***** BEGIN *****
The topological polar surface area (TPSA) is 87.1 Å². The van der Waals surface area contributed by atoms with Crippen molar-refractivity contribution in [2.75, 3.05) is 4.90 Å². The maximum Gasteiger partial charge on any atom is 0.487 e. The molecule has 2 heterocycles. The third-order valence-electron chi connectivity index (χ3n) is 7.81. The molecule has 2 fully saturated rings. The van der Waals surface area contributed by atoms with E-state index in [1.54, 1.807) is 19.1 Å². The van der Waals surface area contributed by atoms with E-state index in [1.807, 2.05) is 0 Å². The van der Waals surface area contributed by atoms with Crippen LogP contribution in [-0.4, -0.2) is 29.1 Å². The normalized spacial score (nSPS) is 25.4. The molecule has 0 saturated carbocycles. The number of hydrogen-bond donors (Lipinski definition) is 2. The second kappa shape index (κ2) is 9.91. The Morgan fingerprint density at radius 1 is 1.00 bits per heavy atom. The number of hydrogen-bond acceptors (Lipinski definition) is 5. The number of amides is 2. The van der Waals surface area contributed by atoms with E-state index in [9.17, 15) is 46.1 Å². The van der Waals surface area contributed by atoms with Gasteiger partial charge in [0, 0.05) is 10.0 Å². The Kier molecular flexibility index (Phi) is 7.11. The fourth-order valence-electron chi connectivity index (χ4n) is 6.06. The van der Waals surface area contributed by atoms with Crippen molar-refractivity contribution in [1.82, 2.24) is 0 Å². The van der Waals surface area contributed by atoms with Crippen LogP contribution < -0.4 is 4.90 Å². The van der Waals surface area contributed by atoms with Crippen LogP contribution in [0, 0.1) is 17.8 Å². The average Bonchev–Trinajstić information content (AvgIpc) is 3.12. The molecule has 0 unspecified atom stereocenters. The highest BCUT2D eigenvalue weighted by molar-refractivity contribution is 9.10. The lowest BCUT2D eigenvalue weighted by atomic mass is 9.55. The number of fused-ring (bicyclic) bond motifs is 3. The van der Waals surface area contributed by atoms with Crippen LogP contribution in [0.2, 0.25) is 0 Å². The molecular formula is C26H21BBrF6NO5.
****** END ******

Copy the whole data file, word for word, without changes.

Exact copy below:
The topological polar surface area (TPSA) is 87.1 Å². The van der Waals surface area contributed by atoms with Crippen molar-refractivity contribution in [2.75, 3.05) is 4.90 Å². The maximum Gasteiger partial charge on any atom is 0.487 e. The molecule has 2 heterocycles. The third-order valence-electron chi connectivity index (χ3n) is 7.81. The molecule has 2 fully saturated rings. The van der Waals surface area contributed by atoms with E-state index in [1.54, 1.807) is 19.1 Å². The van der Waals surface area contributed by atoms with E-state index in [1.807, 2.05) is 0 Å². The van der Waals surface area contributed by atoms with Crippen LogP contribution in [-0.4, -0.2) is 29.1 Å². The normalized spacial score (nSPS) is 25.4. The molecule has 0 saturated carbocycles. The number of hydrogen-bond donors (Lipinski definition) is 2. The second kappa shape index (κ2) is 9.91. The Morgan fingerprint density at radius 1 is 1.00 bits per heavy atom. The number of hydrogen-bond acceptors (Lipinski definition) is 5. The number of amides is 2. The van der Waals surface area contributed by atoms with E-state index in [9.17, 15) is 46.1 Å². The van der Waals surface area contributed by atoms with Gasteiger partial charge in [0, 0.05) is 10.0 Å². The Kier molecular flexibility index (Phi) is 7.11. The fourth-order valence-electron chi connectivity index (χ4n) is 6.06. The van der Waals surface area contributed by atoms with Crippen molar-refractivity contribution in [1.82, 2.24) is 0 Å². The van der Waals surface area contributed by atoms with Crippen LogP contribution < -0.4 is 4.90 Å². The van der Waals surface area contributed by atoms with Crippen LogP contribution in [0, 0.1) is 17.8 Å². The average Bonchev–Trinajstić information content (AvgIpc) is 3.12. The molecule has 0 unspecified atom stereocenters. The highest BCUT2D eigenvalue weighted by molar-refractivity contribution is 9.10. The lowest BCUT2D eigenvalue weighted by atomic mass is 9.55. The number of fused-ring (bicyclic) bond motifs is 3. The van der Waals surface area contributed by atoms with Crippen LogP contribution in [0.2, 0.25) is 0 Å². The molecular formula is C26H21BBrF6NO5.